But you’re invisible to them like a god

And powerful to them like a god; they can feel

The heat when you part the air with a glance. 

So they think they know where you are.

They think they see you in the spirit of the grass. 

There’s a man standing to your left,

The width of a rainbow away from you. 

You’re standing in negative space now: there are 

Three men in front of you, trying to eye you 

While spiking themselves into the ground. 

There are two more men on either side of you. 

Another, in orange, the tallest one of them all,

Stands as wide as he can in the mouth of the goal 

Waving his arms like he’s trying to scare away a bear. 

You’re accounted for by all of them. 
You’re in a place where you can do them no harm. 

The only way the ball can arrive to you 

Is hours later in a hospital, that prophecy 

Of dislocations, broken legs, concussions. 

And yet, as all things within the sight of Jupiter 

Belong to Jupiter, the ball arrives to you. 

When does a habit become a fact? When the ball 

Arrives to you. You swing your left foot

Waist-high to meet it. And the ball meets the high corner 

Of the goal. The legend of the impossible goal 

Is far more plausible, more reasonable than this goal.

You celebrate it as though you now know, 

Or suddenly have remembered, that there are no limits 

To you. So you do it again, this time with your other foot. 

Towards the other high corner of the goal.

Send the ball so softly there it wouldn’t break an egg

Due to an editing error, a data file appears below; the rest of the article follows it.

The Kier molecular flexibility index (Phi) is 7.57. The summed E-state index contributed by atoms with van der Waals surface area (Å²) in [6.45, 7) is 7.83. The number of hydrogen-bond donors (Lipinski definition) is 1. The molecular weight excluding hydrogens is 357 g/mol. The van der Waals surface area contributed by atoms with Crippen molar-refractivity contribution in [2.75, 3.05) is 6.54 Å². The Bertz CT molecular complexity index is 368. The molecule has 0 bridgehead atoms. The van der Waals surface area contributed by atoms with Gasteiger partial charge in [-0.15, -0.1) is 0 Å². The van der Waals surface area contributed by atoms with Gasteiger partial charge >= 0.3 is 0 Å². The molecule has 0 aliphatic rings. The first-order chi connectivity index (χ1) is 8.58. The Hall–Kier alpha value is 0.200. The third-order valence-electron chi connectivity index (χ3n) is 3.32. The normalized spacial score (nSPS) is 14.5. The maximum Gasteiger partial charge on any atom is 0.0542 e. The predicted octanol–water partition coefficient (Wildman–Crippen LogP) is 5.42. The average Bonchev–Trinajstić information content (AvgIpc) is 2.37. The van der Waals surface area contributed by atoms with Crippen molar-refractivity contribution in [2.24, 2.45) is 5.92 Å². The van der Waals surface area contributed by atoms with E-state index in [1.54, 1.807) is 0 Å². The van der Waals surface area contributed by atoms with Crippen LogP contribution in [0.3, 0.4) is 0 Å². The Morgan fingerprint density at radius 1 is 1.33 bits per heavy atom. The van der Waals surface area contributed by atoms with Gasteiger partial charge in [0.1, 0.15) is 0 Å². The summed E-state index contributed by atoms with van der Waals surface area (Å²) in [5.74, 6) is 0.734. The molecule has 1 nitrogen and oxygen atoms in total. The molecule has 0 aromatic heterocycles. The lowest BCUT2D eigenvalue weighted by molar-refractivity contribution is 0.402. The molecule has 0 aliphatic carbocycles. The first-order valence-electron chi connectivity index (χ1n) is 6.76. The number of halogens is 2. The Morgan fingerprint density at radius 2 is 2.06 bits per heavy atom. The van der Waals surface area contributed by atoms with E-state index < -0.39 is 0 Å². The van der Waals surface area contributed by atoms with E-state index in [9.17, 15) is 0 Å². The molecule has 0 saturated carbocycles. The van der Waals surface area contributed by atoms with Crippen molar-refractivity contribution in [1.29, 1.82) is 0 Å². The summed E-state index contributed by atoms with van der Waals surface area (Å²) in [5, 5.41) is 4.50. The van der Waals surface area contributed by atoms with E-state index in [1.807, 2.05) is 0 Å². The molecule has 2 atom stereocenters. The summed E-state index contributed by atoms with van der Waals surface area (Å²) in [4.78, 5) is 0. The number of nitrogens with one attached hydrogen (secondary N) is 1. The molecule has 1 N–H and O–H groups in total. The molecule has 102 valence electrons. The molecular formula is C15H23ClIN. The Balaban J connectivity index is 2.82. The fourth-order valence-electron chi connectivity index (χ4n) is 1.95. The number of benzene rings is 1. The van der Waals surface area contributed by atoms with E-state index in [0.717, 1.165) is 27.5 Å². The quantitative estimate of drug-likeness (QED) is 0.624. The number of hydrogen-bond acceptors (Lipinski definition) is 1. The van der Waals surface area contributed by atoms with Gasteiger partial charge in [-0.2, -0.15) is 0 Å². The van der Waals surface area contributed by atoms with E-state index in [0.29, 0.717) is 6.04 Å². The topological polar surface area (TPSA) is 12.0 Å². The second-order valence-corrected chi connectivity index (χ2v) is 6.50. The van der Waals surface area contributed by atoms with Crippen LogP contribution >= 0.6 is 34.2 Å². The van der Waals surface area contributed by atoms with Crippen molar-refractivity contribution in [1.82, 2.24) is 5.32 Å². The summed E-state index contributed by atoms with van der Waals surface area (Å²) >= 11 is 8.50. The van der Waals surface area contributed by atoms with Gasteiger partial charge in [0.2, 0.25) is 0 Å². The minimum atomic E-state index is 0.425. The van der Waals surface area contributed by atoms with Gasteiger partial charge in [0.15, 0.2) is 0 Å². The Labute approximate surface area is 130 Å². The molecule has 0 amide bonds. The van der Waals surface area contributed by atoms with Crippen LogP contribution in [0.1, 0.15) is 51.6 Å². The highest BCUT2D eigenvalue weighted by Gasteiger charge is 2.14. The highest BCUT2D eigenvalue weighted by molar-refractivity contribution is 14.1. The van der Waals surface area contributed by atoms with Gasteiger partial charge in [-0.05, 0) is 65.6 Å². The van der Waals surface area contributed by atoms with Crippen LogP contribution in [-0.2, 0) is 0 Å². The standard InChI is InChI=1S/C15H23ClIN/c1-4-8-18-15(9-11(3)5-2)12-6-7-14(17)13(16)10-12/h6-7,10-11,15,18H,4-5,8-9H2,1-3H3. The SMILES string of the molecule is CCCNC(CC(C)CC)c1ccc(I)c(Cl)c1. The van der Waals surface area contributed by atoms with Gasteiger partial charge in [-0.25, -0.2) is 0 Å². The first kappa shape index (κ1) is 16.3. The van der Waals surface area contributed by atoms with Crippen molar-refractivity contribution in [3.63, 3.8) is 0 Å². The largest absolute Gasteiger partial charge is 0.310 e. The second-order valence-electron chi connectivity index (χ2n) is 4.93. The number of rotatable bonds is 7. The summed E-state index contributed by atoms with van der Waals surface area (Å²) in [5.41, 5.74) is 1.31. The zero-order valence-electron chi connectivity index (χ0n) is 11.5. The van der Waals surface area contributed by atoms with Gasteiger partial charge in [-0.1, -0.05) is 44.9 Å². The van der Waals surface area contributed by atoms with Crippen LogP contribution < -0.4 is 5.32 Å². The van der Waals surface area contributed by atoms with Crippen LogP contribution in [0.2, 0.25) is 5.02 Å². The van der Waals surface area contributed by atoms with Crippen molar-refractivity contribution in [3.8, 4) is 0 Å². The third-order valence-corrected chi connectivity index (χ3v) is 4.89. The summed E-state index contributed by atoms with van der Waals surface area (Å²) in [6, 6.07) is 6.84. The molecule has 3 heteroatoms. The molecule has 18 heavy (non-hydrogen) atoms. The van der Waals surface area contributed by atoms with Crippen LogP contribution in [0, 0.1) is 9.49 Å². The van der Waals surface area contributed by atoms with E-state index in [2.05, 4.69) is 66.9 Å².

If one were dangled there. You’d score one more

And assist a fourth. Just another day for you,

Saving another day in your way,

Sending the inner child home happy or distraught

But whether in one state or the other, still amazed. 

Didn’t we talk about this 

That day we both decided it was ridiculous

Not to move on from our daily nod,

Like daily bread, and say something instead, 

An hola qué tal that I maybe took too far

When I came close to you, the width of a whisper, to tell you about the dream I had

That happens light-years in the future

When you score three of the greatest goals 

Anyone will ever see, and we all just move on, 

As though bored by it all by then, or spoiled, 

Like when the greatest love

You’ll ever have begins to blend with the paint,

And that feeling, how it won’t have been the first time,

And that feeling, how it won’t yet be the last time, 

Not yet, the last time coming 

Some other day in a numb malaise of Burofaxes before the tears, 

Which is why I felt the need to tell you,

There and then, or here and now,

Before any of it happened, or after it all, that...

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Autumn 2023

Issue 106

The Autumn 2023 issue includes four new poems by featured author Michael Hofmann, as well as new work by Rowan Ricardo Phillips, Monica Youn, Luke Kennard, Glyn Maxwell, Cindy Juyoung Ok, Jesse Nathan, and leena aboutaleb. Also in the issue are poems originally written in Arabic, Czech, Greek, Nüshu, and Spanish, among which a long-awaited fresh take on ‘The Hanging Poem of Imru al-Qays’ by Kareem James Abu-Zeid and five new poems by Homero Aridjis as translated by Forrest Gander. This bumper issue also introduces an expanded offering of prose with Dan O’Brien on the defiant and redemptive power of confessional writing and Rachel Hadas on translating Ovid and finding comfort in a world plagued by apathy and disaster. Our interviews section sees Kostya Tsolakis in conversation with Harris Otabasis and Nikolas Koutsodontis, the editors of the Anthology of Greek Queer Poetry, while Sohini Basak interviews Meena Kandasamy. The reviews section sports criticism by Tarn MacArthur, Aliyah Begum, Lily McDermott, and Tristram Fane Saunders.